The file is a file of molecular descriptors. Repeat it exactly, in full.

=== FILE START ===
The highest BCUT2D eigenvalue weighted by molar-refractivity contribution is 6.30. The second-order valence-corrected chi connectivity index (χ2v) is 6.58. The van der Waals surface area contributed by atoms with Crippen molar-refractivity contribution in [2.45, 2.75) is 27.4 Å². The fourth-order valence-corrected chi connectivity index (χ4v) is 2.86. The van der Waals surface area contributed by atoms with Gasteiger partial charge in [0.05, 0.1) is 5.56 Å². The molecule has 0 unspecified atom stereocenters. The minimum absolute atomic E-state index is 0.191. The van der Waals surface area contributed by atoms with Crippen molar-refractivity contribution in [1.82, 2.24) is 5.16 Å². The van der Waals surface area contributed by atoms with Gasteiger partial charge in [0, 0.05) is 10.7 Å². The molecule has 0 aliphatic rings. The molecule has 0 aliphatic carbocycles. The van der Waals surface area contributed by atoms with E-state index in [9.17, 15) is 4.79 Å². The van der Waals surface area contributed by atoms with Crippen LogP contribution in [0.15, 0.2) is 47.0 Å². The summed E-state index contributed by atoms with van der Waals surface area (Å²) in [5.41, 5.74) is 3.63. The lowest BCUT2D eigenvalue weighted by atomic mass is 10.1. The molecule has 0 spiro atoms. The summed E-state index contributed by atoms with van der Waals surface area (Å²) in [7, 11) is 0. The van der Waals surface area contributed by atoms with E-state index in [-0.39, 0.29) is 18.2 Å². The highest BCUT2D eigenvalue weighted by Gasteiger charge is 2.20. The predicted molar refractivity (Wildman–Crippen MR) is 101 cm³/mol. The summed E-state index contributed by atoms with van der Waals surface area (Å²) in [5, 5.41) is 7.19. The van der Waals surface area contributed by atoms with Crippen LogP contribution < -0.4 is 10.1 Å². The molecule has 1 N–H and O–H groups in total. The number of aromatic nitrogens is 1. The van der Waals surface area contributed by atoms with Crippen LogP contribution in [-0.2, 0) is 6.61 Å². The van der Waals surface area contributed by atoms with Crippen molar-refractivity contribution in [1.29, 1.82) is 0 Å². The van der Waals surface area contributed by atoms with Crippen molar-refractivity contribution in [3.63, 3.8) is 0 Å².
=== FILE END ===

The highest BCUT2D eigenvalue weighted by molar-refractivity contribution is 6.30. The second-order valence-corrected chi connectivity index (χ2v) is 6.58. The van der Waals surface area contributed by atoms with Crippen molar-refractivity contribution in [2.45, 2.75) is 27.4 Å². The fourth-order valence-corrected chi connectivity index (χ4v) is 2.86. The van der Waals surface area contributed by atoms with Gasteiger partial charge in [0.05, 0.1) is 5.56 Å². The molecule has 0 unspecified atom stereocenters. The minimum absolute atomic E-state index is 0.191. The van der Waals surface area contributed by atoms with Crippen molar-refractivity contribution in [1.82, 2.24) is 5.16 Å². The van der Waals surface area contributed by atoms with Gasteiger partial charge in [0, 0.05) is 10.7 Å². The molecule has 0 aliphatic rings. The molecule has 0 aliphatic carbocycles. The van der Waals surface area contributed by atoms with E-state index in [9.17, 15) is 4.79 Å². The van der Waals surface area contributed by atoms with Crippen LogP contribution in [0.15, 0.2) is 47.0 Å². The summed E-state index contributed by atoms with van der Waals surface area (Å²) in [5.41, 5.74) is 3.63. The lowest BCUT2D eigenvalue weighted by atomic mass is 10.1. The molecule has 0 spiro atoms. The summed E-state index contributed by atoms with van der Waals surface area (Å²) in [7, 11) is 0. The van der Waals surface area contributed by atoms with E-state index in [-0.39, 0.29) is 18.2 Å². The highest BCUT2D eigenvalue weighted by Gasteiger charge is 2.20. The predicted molar refractivity (Wildman–Crippen MR) is 101 cm³/mol. The summed E-state index contributed by atoms with van der Waals surface area (Å²) in [5, 5.41) is 7.19. The van der Waals surface area contributed by atoms with Crippen LogP contribution < -0.4 is 10.1 Å². The molecule has 1 N–H and O–H groups in total. The number of aromatic nitrogens is 1. The van der Waals surface area contributed by atoms with Crippen LogP contribution in [-0.2, 0) is 6.61 Å². The van der Waals surface area contributed by atoms with Crippen molar-refractivity contribution in [1.29, 1.82) is 0 Å². The van der Waals surface area contributed by atoms with Crippen molar-refractivity contribution in [3.63, 3.8) is 0 Å².